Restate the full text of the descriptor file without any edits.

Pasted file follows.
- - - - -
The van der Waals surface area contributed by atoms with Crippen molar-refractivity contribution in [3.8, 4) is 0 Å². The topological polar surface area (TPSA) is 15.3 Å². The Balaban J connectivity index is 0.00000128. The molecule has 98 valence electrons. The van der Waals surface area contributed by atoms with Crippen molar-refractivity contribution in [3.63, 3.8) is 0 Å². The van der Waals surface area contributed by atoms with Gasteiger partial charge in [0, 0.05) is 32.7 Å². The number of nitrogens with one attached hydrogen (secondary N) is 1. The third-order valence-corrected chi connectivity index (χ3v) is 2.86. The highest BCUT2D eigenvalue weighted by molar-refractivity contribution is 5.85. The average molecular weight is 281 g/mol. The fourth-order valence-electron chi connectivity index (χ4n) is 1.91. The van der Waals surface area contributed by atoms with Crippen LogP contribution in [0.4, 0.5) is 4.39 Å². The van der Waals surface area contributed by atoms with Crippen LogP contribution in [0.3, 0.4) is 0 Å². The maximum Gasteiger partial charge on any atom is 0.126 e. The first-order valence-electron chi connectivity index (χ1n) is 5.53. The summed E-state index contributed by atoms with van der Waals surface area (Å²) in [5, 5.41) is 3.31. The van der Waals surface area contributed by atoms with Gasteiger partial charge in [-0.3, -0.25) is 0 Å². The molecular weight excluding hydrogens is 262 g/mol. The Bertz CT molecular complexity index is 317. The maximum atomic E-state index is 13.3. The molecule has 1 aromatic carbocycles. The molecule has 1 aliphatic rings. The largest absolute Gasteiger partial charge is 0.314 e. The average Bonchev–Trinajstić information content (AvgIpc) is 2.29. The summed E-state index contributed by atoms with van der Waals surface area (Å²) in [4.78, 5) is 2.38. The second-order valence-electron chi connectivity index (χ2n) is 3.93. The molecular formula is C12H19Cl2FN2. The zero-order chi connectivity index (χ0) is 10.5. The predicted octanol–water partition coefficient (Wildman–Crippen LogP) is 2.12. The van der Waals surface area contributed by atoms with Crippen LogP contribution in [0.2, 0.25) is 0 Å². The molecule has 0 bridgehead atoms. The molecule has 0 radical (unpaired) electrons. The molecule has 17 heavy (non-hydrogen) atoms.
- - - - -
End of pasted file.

The van der Waals surface area contributed by atoms with Crippen molar-refractivity contribution in [3.8, 4) is 0 Å². The topological polar surface area (TPSA) is 15.3 Å². The Balaban J connectivity index is 0.00000128. The molecule has 98 valence electrons. The van der Waals surface area contributed by atoms with Crippen molar-refractivity contribution in [3.63, 3.8) is 0 Å². The van der Waals surface area contributed by atoms with Gasteiger partial charge in [0, 0.05) is 32.7 Å². The number of nitrogens with one attached hydrogen (secondary N) is 1. The third-order valence-corrected chi connectivity index (χ3v) is 2.86. The highest BCUT2D eigenvalue weighted by molar-refractivity contribution is 5.85. The average molecular weight is 281 g/mol. The fourth-order valence-electron chi connectivity index (χ4n) is 1.91. The van der Waals surface area contributed by atoms with Crippen LogP contribution in [0.4, 0.5) is 4.39 Å². The van der Waals surface area contributed by atoms with Crippen LogP contribution in [0.3, 0.4) is 0 Å². The maximum Gasteiger partial charge on any atom is 0.126 e. The first-order valence-electron chi connectivity index (χ1n) is 5.53. The summed E-state index contributed by atoms with van der Waals surface area (Å²) in [5, 5.41) is 3.31. The van der Waals surface area contributed by atoms with Gasteiger partial charge in [-0.3, -0.25) is 0 Å². The molecular weight excluding hydrogens is 262 g/mol. The Bertz CT molecular complexity index is 317. The maximum atomic E-state index is 13.3. The molecule has 1 aromatic carbocycles. The molecule has 1 aliphatic rings. The largest absolute Gasteiger partial charge is 0.314 e. The average Bonchev–Trinajstić information content (AvgIpc) is 2.29. The summed E-state index contributed by atoms with van der Waals surface area (Å²) in [4.78, 5) is 2.38. The second-order valence-electron chi connectivity index (χ2n) is 3.93. The molecular formula is C12H19Cl2FN2. The zero-order chi connectivity index (χ0) is 10.5. The predicted octanol–water partition coefficient (Wildman–Crippen LogP) is 2.12. The van der Waals surface area contributed by atoms with Crippen LogP contribution in [0.2, 0.25) is 0 Å². The molecule has 0 bridgehead atoms. The molecule has 0 radical (unpaired) electrons. The molecule has 17 heavy (non-hydrogen) atoms.